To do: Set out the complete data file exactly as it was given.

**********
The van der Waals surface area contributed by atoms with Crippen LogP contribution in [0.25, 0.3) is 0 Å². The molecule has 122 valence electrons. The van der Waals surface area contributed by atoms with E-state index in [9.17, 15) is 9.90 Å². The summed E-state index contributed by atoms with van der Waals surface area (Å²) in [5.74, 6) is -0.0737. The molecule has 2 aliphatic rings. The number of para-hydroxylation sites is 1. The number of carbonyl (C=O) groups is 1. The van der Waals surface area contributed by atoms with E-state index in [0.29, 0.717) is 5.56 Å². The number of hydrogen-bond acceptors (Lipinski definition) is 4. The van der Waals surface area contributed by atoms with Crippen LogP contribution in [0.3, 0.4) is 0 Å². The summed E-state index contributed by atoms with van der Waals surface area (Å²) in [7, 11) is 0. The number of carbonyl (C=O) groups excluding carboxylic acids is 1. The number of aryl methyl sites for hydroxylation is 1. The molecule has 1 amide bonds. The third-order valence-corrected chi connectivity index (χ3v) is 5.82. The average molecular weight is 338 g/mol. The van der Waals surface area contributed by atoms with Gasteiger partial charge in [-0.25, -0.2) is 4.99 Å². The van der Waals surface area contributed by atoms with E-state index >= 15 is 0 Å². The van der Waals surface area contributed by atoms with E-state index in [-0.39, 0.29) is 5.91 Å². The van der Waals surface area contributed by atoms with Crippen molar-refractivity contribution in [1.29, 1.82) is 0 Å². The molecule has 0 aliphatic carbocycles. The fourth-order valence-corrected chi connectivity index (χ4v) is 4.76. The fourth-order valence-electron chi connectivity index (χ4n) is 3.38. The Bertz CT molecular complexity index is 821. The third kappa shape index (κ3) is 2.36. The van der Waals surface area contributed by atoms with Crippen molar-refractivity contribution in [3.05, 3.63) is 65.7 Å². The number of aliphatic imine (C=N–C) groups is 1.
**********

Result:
The van der Waals surface area contributed by atoms with Crippen LogP contribution in [0.25, 0.3) is 0 Å². The molecule has 122 valence electrons. The van der Waals surface area contributed by atoms with E-state index in [9.17, 15) is 9.90 Å². The summed E-state index contributed by atoms with van der Waals surface area (Å²) in [5.74, 6) is -0.0737. The molecule has 2 aliphatic rings. The number of para-hydroxylation sites is 1. The number of carbonyl (C=O) groups is 1. The van der Waals surface area contributed by atoms with E-state index in [0.29, 0.717) is 5.56 Å². The number of hydrogen-bond acceptors (Lipinski definition) is 4. The van der Waals surface area contributed by atoms with Crippen LogP contribution in [0.3, 0.4) is 0 Å². The summed E-state index contributed by atoms with van der Waals surface area (Å²) in [7, 11) is 0. The number of carbonyl (C=O) groups excluding carboxylic acids is 1. The number of aryl methyl sites for hydroxylation is 1. The molecule has 1 amide bonds. The third-order valence-corrected chi connectivity index (χ3v) is 5.82. The average molecular weight is 338 g/mol. The van der Waals surface area contributed by atoms with Gasteiger partial charge in [-0.25, -0.2) is 4.99 Å². The van der Waals surface area contributed by atoms with E-state index >= 15 is 0 Å². The van der Waals surface area contributed by atoms with E-state index in [-0.39, 0.29) is 5.91 Å². The van der Waals surface area contributed by atoms with Crippen molar-refractivity contribution in [1.29, 1.82) is 0 Å². The molecule has 0 aliphatic carbocycles. The fourth-order valence-corrected chi connectivity index (χ4v) is 4.76. The fourth-order valence-electron chi connectivity index (χ4n) is 3.38. The Bertz CT molecular complexity index is 821. The third kappa shape index (κ3) is 2.36. The van der Waals surface area contributed by atoms with Crippen molar-refractivity contribution in [3.05, 3.63) is 65.7 Å². The number of aliphatic imine (C=N–C) groups is 1.